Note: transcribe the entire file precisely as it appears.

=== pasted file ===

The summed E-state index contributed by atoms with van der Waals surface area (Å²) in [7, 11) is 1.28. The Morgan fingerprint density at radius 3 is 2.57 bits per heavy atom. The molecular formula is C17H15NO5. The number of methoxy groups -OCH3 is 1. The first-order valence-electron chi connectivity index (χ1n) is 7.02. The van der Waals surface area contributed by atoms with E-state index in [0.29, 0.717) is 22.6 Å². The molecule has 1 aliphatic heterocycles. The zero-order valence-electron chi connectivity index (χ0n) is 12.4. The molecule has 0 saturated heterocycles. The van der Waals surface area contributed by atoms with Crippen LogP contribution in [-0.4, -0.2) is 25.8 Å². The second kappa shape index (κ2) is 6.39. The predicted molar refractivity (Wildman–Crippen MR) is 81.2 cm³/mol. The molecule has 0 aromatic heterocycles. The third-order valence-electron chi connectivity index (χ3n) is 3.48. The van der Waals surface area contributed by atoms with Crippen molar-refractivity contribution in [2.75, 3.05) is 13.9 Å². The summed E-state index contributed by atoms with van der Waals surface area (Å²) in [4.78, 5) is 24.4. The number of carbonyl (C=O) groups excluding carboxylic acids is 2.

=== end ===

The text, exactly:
The summed E-state index contributed by atoms with van der Waals surface area (Å²) in [7, 11) is 1.28. The Morgan fingerprint density at radius 3 is 2.57 bits per heavy atom. The molecular formula is C17H15NO5. The number of methoxy groups -OCH3 is 1. The first-order valence-electron chi connectivity index (χ1n) is 7.02. The van der Waals surface area contributed by atoms with E-state index in [0.29, 0.717) is 22.6 Å². The molecule has 1 aliphatic heterocycles. The zero-order valence-electron chi connectivity index (χ0n) is 12.4. The molecule has 0 saturated heterocycles. The van der Waals surface area contributed by atoms with Crippen LogP contribution in [-0.4, -0.2) is 25.8 Å². The second kappa shape index (κ2) is 6.39. The predicted molar refractivity (Wildman–Crippen MR) is 81.2 cm³/mol. The molecule has 0 aromatic heterocycles. The third-order valence-electron chi connectivity index (χ3n) is 3.48. The van der Waals surface area contributed by atoms with Crippen molar-refractivity contribution in [2.75, 3.05) is 13.9 Å². The summed E-state index contributed by atoms with van der Waals surface area (Å²) in [4.78, 5) is 24.4. The number of carbonyl (C=O) groups excluding carboxylic acids is 2.